“For our second album, we were working on this track, ‘Hands Up,’ which sampled Nick Cave,” he says. “We were listening to a DJ called Lostgroover who combined full gabber with speed metal and there was so much energy. So we got this sample of Nick Cave from his previous band, The Birthday Party, put that on, and it just had that “hands up that wants to die” vibe.

“We had no idea what to do with that track and the record company at the time really didn’t want to put it on the album. They said it was very intense and you confuse things enough like that, but then they found a home for it in Carmageddon TDR 2000!”

Final vendetta
Final vendetta. Credit: Bitmap Office

Willis also has fond but frankly confusing memories of when Phillips approached them about making a game for CD-i in the early 90s.

“I still remember that meeting because we went there as musicians and they were there as business people,” Willis explains. “Tim and I sat around this huge table with six or seven other people from Phillips and were asked about the future of the game.”

Willis recalls the team collectively losing their minds when he pitched the idea that games should have an electronic sensor that goes on your tongue to stimulate your sense of taste and smell, like “chewing- electronic gum”.

“That little thing changed the whole meeting,” he says. “We got development money for CD-i and ended up working with our friend Dan Buzzo to make this game, but the project fell apart with CD-i.”

Fortunately, working on the music for Final vendetta was a more successful experience while providing the duo with a refreshing new way to write music.

“The leads are direct,” says Garbutt. “There are no introductions; these are just in there. Usually when we write a track there will be an intro, a 16 bar section that overlaps, and then you can create another section that goes on top of it. It’s also good because with a single or an album, you get as long as you want to write it, which can sometimes end up taking you forever, whereas with a video game, it’s like, ‘we want that by Tuesday at 9am.’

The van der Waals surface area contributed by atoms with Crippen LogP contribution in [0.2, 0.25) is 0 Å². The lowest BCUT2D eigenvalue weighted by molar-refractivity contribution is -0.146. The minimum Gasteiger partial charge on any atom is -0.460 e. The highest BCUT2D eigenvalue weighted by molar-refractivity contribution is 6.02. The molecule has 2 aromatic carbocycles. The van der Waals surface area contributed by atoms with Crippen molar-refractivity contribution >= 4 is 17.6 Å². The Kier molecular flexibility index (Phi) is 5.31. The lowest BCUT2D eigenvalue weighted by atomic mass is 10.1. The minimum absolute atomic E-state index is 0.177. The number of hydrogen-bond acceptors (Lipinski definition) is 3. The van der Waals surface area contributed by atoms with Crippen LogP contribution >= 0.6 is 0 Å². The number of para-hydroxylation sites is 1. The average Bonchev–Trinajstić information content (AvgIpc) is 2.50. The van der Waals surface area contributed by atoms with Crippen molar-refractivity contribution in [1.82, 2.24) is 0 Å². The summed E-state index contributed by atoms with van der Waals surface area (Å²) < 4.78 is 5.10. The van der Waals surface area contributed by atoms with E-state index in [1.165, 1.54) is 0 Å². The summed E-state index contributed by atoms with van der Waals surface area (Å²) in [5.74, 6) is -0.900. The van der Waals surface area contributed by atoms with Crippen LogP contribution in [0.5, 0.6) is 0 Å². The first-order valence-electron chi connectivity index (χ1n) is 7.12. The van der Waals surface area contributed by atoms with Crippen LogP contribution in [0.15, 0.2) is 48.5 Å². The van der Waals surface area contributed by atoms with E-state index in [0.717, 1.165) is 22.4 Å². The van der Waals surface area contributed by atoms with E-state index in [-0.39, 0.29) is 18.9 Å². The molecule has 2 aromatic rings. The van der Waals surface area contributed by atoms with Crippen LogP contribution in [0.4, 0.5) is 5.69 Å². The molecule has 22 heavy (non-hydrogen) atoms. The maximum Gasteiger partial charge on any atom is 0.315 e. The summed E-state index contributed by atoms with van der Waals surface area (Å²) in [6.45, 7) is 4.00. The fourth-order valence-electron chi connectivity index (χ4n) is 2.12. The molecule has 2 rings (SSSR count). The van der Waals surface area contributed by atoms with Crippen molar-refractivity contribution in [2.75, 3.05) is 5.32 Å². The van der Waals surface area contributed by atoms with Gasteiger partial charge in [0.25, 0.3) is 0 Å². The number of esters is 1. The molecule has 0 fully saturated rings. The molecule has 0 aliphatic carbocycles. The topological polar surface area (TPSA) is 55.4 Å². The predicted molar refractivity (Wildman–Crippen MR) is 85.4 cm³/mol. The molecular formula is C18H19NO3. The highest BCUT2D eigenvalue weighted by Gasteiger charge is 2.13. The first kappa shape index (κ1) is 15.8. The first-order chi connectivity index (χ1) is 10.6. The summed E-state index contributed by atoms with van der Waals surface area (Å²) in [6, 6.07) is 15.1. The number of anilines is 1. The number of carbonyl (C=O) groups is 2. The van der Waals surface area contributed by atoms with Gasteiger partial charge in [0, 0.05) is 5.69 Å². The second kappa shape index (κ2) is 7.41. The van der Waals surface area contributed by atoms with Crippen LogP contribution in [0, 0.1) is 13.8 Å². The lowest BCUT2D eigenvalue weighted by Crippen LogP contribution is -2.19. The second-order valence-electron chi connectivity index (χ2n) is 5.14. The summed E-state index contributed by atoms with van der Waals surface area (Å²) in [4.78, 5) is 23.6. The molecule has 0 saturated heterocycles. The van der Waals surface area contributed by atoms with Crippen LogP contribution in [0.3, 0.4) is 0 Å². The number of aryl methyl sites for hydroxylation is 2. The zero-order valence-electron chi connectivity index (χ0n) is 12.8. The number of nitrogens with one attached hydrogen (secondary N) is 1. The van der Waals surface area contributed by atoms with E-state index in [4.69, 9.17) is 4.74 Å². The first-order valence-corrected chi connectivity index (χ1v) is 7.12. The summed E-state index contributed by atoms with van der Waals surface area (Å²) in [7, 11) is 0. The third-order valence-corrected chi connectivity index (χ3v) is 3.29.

“The perfectionist side of us would say ‘no, you never finish a track, you just drop it’, but for that, it was really nice to have that framework,” adds Willis. “In terms of writing the music, it’s more focused, and having a deadline just helps you realize that there’s absolutely no room to fade away.”

If you are a fan of the music of streets of ragethere’s no escaping the fact that you’ll fall in love with the music Utah Saints and Featurecast wrote for Final vendettaand I say that as an unconditional streets of rage fan. For the Utah Saints, it’s only fitting that their music would now be associated with a fighting game given that they wrote the end credits music for the original. mortal combat film.

Credit: Utah Saints

As for the Utah Saints’ sequel, they’re working on new music and feel there’s a lot left to give. Next year marks the 30th anniversary of their self-titled debut album, so the pair say you can expect to hear plenty of unique edits and remixes on Spotify and other platforms.

“Six years ago we sat down to analyze the music we were making and realized we were making a lot of soulful music, and we thought that was really off-brand and not what Utah should be doing, so we re-evaluated ourselves and the way we work,” Willis says. “Because we were there at the very beginning and because of the way electronic music is now, we still think we have something to say. didn’t think that, we would do different things.

“We would also like to play a few more games. We really enjoyed Final vendetta. It’s a wicked game and a wicked project to be part of, and artistically it’s great not having to think too much about the tracks.

If you enjoyed this deep dive into the world of game soundtracks, check out the rest of Hey! Listen here.